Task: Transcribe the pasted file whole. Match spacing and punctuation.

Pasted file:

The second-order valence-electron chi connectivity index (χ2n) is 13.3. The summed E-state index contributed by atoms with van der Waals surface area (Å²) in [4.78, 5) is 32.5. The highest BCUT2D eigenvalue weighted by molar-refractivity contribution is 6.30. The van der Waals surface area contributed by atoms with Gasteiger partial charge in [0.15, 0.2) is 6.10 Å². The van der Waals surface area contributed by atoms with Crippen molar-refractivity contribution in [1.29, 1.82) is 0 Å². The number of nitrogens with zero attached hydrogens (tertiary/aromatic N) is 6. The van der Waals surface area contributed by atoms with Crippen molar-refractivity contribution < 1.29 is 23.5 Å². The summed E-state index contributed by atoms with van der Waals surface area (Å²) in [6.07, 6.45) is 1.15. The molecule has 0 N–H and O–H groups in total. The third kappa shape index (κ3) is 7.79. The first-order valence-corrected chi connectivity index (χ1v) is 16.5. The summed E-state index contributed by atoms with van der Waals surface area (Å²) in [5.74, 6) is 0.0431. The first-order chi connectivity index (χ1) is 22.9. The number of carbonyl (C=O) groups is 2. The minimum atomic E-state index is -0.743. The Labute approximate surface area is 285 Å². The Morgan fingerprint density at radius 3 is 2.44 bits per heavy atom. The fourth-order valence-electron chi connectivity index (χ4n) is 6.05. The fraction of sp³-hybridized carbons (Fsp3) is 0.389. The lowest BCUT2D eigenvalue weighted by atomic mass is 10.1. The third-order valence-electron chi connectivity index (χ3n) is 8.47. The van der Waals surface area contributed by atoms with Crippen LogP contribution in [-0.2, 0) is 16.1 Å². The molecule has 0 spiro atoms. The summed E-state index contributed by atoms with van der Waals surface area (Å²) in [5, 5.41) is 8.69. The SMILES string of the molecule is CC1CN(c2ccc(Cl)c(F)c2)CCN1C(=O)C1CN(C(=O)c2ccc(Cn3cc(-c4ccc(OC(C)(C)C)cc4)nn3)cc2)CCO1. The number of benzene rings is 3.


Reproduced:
The second-order valence-electron chi connectivity index (χ2n) is 13.3. The summed E-state index contributed by atoms with van der Waals surface area (Å²) in [4.78, 5) is 32.5. The highest BCUT2D eigenvalue weighted by molar-refractivity contribution is 6.30. The van der Waals surface area contributed by atoms with Gasteiger partial charge in [0.15, 0.2) is 6.10 Å². The van der Waals surface area contributed by atoms with Crippen molar-refractivity contribution in [1.29, 1.82) is 0 Å². The number of nitrogens with zero attached hydrogens (tertiary/aromatic N) is 6. The van der Waals surface area contributed by atoms with Crippen molar-refractivity contribution < 1.29 is 23.5 Å². The summed E-state index contributed by atoms with van der Waals surface area (Å²) in [6.07, 6.45) is 1.15. The molecule has 0 N–H and O–H groups in total. The third kappa shape index (κ3) is 7.79. The first-order valence-corrected chi connectivity index (χ1v) is 16.5. The summed E-state index contributed by atoms with van der Waals surface area (Å²) in [5.74, 6) is 0.0431. The first-order chi connectivity index (χ1) is 22.9. The number of carbonyl (C=O) groups is 2. The minimum atomic E-state index is -0.743. The Labute approximate surface area is 285 Å². The Morgan fingerprint density at radius 3 is 2.44 bits per heavy atom. The fourth-order valence-electron chi connectivity index (χ4n) is 6.05. The fraction of sp³-hybridized carbons (Fsp3) is 0.389. The lowest BCUT2D eigenvalue weighted by atomic mass is 10.1. The third-order valence-electron chi connectivity index (χ3n) is 8.47. The van der Waals surface area contributed by atoms with Crippen LogP contribution in [-0.2, 0) is 16.1 Å². The molecule has 0 spiro atoms. The summed E-state index contributed by atoms with van der Waals surface area (Å²) in [5, 5.41) is 8.69. The SMILES string of the molecule is CC1CN(c2ccc(Cl)c(F)c2)CCN1C(=O)C1CN(C(=O)c2ccc(Cn3cc(-c4ccc(OC(C)(C)C)cc4)nn3)cc2)CCO1. The number of benzene rings is 3.